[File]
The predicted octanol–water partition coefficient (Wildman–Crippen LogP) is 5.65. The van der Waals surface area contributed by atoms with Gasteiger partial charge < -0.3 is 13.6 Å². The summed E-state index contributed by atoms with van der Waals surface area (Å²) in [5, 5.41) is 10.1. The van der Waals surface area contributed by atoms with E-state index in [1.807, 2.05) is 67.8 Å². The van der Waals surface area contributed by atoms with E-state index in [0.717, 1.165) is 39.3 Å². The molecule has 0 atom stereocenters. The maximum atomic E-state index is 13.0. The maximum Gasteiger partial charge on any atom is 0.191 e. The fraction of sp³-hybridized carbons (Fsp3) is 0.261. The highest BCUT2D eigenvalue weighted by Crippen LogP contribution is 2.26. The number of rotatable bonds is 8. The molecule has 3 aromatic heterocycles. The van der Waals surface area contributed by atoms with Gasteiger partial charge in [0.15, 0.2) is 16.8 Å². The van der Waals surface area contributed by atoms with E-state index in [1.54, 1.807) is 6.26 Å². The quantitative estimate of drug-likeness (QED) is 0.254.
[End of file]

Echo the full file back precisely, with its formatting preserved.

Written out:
The predicted octanol–water partition coefficient (Wildman–Crippen LogP) is 5.65. The van der Waals surface area contributed by atoms with Gasteiger partial charge < -0.3 is 13.6 Å². The summed E-state index contributed by atoms with van der Waals surface area (Å²) in [5, 5.41) is 10.1. The van der Waals surface area contributed by atoms with E-state index in [1.807, 2.05) is 67.8 Å². The van der Waals surface area contributed by atoms with E-state index in [0.717, 1.165) is 39.3 Å². The molecule has 0 atom stereocenters. The maximum atomic E-state index is 13.0. The maximum Gasteiger partial charge on any atom is 0.191 e. The fraction of sp³-hybridized carbons (Fsp3) is 0.261. The highest BCUT2D eigenvalue weighted by Crippen LogP contribution is 2.26. The number of rotatable bonds is 8. The molecule has 3 aromatic heterocycles. The van der Waals surface area contributed by atoms with Gasteiger partial charge in [0.15, 0.2) is 16.8 Å². The van der Waals surface area contributed by atoms with E-state index in [1.54, 1.807) is 6.26 Å². The quantitative estimate of drug-likeness (QED) is 0.254.